Each November, a smaller and smaller number of men and women who fought in the Second World War are there at the Cenotaph, marching in remembrance of their fallen comrades. There is no one left at all from those who fought in World War One. Their voices have fallen silent. But – every now and again – something turns up that brings them back to life.
Walter E. Young fought in World War One. He went out to France, he endured the squalor of the trenches, the mud, the lice, the periods of yammering boredom that alternated with the fear, the noise and the carnage. He was there at Ypres, and was captured by the Germans in March 1918. Finally released from a prisoner of war camp sometime after the war finished, he came home, got on with his life and never mentioned his experiences. He got married, had children, then grandchildren, then died, still keeping his experiences to himself.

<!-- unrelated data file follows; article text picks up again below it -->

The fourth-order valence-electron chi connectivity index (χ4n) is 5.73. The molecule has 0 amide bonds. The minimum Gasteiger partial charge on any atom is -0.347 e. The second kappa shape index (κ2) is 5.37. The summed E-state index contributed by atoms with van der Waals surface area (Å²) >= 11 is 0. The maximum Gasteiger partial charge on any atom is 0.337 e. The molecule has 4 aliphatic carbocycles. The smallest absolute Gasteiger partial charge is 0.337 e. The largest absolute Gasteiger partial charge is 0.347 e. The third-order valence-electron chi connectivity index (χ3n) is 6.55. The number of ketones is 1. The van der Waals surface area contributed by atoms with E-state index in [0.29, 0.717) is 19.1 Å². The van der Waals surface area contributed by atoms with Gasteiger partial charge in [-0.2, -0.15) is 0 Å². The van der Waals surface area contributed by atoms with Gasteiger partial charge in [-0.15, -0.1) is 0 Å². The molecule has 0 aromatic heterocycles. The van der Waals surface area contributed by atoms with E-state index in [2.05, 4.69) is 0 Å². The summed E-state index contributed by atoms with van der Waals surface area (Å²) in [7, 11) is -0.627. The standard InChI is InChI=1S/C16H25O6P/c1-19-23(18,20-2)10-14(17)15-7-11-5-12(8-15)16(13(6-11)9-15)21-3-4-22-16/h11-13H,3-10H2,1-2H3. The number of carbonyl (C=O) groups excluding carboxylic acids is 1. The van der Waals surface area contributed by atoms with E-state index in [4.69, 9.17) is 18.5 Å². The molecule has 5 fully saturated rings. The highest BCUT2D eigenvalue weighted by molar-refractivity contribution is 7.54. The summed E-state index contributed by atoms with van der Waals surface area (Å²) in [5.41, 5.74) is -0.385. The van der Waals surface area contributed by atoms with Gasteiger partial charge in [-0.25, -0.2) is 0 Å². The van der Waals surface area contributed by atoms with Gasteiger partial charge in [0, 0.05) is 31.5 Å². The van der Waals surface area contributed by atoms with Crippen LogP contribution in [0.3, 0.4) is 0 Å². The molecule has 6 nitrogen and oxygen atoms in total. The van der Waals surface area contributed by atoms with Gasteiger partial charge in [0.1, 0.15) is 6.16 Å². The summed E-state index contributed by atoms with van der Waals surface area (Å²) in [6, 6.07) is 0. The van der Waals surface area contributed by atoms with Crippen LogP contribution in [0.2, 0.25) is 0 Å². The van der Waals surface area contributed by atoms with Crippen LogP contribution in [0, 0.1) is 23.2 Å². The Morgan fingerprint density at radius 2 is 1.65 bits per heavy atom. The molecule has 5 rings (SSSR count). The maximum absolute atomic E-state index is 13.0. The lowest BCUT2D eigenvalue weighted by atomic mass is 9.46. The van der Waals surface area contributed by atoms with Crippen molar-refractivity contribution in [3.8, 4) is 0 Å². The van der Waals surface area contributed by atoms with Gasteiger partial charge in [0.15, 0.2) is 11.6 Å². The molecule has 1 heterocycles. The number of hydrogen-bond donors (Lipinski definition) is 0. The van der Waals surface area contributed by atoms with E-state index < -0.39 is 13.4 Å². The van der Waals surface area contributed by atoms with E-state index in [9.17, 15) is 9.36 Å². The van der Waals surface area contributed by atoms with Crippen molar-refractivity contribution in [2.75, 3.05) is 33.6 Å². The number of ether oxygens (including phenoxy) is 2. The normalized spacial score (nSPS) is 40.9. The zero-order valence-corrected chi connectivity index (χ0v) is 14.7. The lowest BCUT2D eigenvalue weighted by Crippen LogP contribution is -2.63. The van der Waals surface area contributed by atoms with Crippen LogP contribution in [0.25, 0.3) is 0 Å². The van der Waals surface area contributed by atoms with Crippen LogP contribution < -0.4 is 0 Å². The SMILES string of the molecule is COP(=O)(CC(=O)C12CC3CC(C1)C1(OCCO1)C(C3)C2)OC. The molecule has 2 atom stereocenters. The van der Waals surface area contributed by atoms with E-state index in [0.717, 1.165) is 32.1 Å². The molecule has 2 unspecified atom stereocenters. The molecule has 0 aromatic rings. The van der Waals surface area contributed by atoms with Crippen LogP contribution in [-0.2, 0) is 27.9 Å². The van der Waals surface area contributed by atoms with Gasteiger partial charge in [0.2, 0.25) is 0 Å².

It was only when his son, David, was clearing out the family house in Cressida Road, Upper Holloway, that...
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